Susan Morrison: Hosiery help got me out tight spot

Performers take on the roles of Dunbar and Kennedy for a re-enactment of the Flyting. Picture: Rob McDougall
Performers take on the roles of Dunbar and Kennedy for a re-enactment of the Flyting. Picture: Rob McDougall
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The juggernaut that is the History Festival rumbles on, and with it fresh demands on our resources and ingenuity. The requirement for tights was a surprise to me. Tights had so far not figured in my event planning, especially not for men.

Historic Scotland threw open Stirling Castle to stage a recreation of the Flyting, that verbal battle between Dunbar and Kennedy, first staged at the court of James IV, probably around 1508. The Great Hall was to be opened, and more, the huge fire was to be lit, and two fantastic performers were taking on the roles of the warring makars.

The jolly nice, supportive and all-round wonderful folks at Historic Scotland even agreed to entirely costume the actors.

Well, not entirely. Well, said Historic Scotland, we’ll give you jackets and stuff for your lads, but we draw the line at tights, for obvious reasons. No-one wants to share a crotch.

Advisement was sought to clothe the lower regions in a suitable manner, and the advice returned was simples, as the meerkat says. Just buy women’s tights. Well that all looks good and well on paper but bearing in mind that one of the performers stands 6ft 7, well, you can see my quandary.

Large tights would be required, I decided. So, in the hushed environs of the lingerie department I picked up a pair of large 80 denier. “You’ll not be needing those,” said a commanding voice, which belonged to a small woman lurking behind the balcony bra selection like some sort of knicker and bra sniper.

She emerged to take charge. No, I agreed, I probably need to buy extra-large.

“Och no”, she said, more comfortingly, “Not yet.” I’m still turning that “not yet” over in my mind today.

“No, no” I said, “they’re not for me. They’re for a man.”

“Oh”, she said. “Yes, that happens a lot. There’s much more experimentation going on now, isn’t there?” Clearly, Leith is even more of a rocking joint than I thought.

“Ah”, I said, “no, we’re recreating a 16th century performance”.

“Ah well”, she said, “have you considered the codpiece issue?” Now, the codpiece issue hadn’t actually raised its head, so this was a bit of a rethink for me.

“Not to worry”, she said with the air of a woman who had met the codpiece issue head-on, “two pairs per performer will fit the bill”.

“And you’ll need these,” she said. “They’re temperature controlled.”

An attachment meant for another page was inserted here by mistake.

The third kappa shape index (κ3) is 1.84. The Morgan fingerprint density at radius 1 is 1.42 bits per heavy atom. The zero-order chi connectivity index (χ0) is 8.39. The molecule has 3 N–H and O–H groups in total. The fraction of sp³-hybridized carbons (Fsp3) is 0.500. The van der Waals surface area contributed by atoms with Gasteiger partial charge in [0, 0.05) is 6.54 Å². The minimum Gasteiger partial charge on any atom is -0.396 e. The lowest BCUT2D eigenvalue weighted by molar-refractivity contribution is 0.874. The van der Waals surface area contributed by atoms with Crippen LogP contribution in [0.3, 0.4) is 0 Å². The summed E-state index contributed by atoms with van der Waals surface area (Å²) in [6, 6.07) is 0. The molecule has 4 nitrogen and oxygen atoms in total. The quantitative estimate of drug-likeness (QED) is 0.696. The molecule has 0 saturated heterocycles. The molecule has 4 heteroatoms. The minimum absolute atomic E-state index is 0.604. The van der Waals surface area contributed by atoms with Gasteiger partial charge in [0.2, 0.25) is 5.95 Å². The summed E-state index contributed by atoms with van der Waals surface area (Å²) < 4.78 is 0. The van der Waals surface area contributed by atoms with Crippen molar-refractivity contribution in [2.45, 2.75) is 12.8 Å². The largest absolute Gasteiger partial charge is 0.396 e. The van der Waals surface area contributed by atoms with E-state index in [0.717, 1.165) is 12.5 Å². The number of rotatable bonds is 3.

Now that baffled me. Why would women need temperature controlled tights, far less blokes walloping out a soliloquy, or, indeed, fairly rude verse at the Court of James IV?

Magical history tour under way

So, the weather outside has started to show its wintery teeth. That rain, that wind, that terrible chitterin’ cold. And the kids will be doing your heads in a bit, I bet. Well, what’s this? The History Festival, the one I keep going on about, is having a whole day of activity just for kids.

Yes, on Saturday 22nd, you can come on into Adam House and join in all sorts of great things for all the wee folk in your life – and for very little money. Check the website for details and come along and have a bit of fun.

Time to quit wining and bag a bargain

The man on Radio 4 was explaining that a certain wine producer was irritated that his product was being sold in Lidl and Aldi. They felt the discount supermarkets demeaned their upmarket plonk. Snobs.

Honestly, what is the difference between a quaffable and a vintage red?

Usually about 15 quid a bottle and a snearing attitude, I find.

They had a wine expert on who’d brought along a selection from the Lidl and Aldi, to prove that they had good taste in wine.

Now, the Lidl rioja, said the expert, is absolutely amazing and is only £5.99 a bottle.

Well, I thought, there we go. Decent red plonk as endorsed by a posh man on Radio 4. Superb. I’ll take a toddle along.

There was a big gap on the shelf where the Rioja should have been.

There must be more secret radio 4 listeners in Leith than I had previously thought. It could be the assembled bench-sitters of the Kirkgate, a gallant band whose dedication to Buckie

and Brew is etched in their faces.

I now suspect they are actually listening to Radio 4 when they sit at the feet of Queen Victoria, and they took note of the plummy-voiced expert and got to grips with the finer points of Spanish Rioja.


They looked magnificent, tights, shirts jackets feathered hats and all. The Great Hall looked incredible, but even more, the scent of wood smoke in the air swept us all back in time. The heat from the fire was fair roasting. Those temperature-controlled tights fairly came in handy.